University Of Tasmania

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Age trends in genetic parameters for growth and wood density in Eucalyptus globulus

journal contribution
posted on 2023-05-17, 01:05 authored by Stackpole, DJ, Rene VaillancourtRene Vaillancourt, de Aguigar, M, Bradley PottsBradley Potts
Genetic parameters for stem diameter and wood density were compared at selection (4–5 years) and harvest (16–17 years) age in an open-pollinated progeny trial of Eucalyptus globulus in Tasmania (Australia). The study examined 514 families collected from 17 subraces of E. globulus. Wood density was assessed on a subsample of trees indirectly using pilodyn penetration at both ages and directly by core basic density at harvest age. Significant additive genetic variance and narrow-sense heritabilities (h2 op) were detected for all traits. Univariate and multivariate estimates of heritabilities were similar for each trait except harvest-age diameter. Comparable univariate estimates of selection- and harvest-age heritabilities for diameter masked changes in genetic architecture that occurred with stand development, whereby the loss of additive genetic variance through size-dependent mortality was countered by the accentuation of additive genetic differences among survivors with age. Regardless, the additive genetic (ra) and subrace (rs) correlations across ages were generally high for diameter (0.95 and 0.61, respectively) and pilodyn penetration (0.77 and 0.96), as were the correlations of harvestage core basic density with selection- and harvest-age pilodyn (ra −0.83, −0.88; rs −0.96, −0.83). While rs between diameter and pilodyn were close to zero at both ages, there was a significant change in ra from adverse at selection age (0.25) to close to zero (−0.07) at harvest age. We argue that this change in the genetic correlation reflects a decoupling of the genetic association of growth and wood density with age. This result highlights the need to validate the use of selection-age genetic parameters for predicting harvest-age breeding values.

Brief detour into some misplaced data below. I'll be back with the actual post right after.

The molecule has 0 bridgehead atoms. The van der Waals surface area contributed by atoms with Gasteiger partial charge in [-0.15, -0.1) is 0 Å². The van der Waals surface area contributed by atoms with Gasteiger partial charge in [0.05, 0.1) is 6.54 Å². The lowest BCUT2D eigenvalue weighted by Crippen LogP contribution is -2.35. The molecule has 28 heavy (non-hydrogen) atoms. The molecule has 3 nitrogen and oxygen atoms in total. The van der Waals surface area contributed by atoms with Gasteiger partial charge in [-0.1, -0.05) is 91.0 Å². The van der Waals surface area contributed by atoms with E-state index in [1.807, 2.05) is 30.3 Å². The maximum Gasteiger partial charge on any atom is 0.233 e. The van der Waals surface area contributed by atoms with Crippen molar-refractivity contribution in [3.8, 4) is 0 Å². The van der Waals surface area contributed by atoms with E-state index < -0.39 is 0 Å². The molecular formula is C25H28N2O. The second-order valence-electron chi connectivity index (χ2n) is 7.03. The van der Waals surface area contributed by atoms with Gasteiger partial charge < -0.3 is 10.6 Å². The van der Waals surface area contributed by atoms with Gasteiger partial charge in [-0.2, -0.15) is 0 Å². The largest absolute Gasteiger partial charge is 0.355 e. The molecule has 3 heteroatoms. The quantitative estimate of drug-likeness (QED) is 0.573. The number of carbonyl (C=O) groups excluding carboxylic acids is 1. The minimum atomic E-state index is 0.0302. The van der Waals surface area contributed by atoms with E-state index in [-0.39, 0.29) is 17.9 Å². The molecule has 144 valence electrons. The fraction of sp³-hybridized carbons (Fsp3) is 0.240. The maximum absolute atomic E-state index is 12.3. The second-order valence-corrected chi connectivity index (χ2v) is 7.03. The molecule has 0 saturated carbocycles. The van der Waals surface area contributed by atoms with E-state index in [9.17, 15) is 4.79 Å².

Publication title

Tree Genetics & Genomes








School of Natural Sciences



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Hardwood plantations

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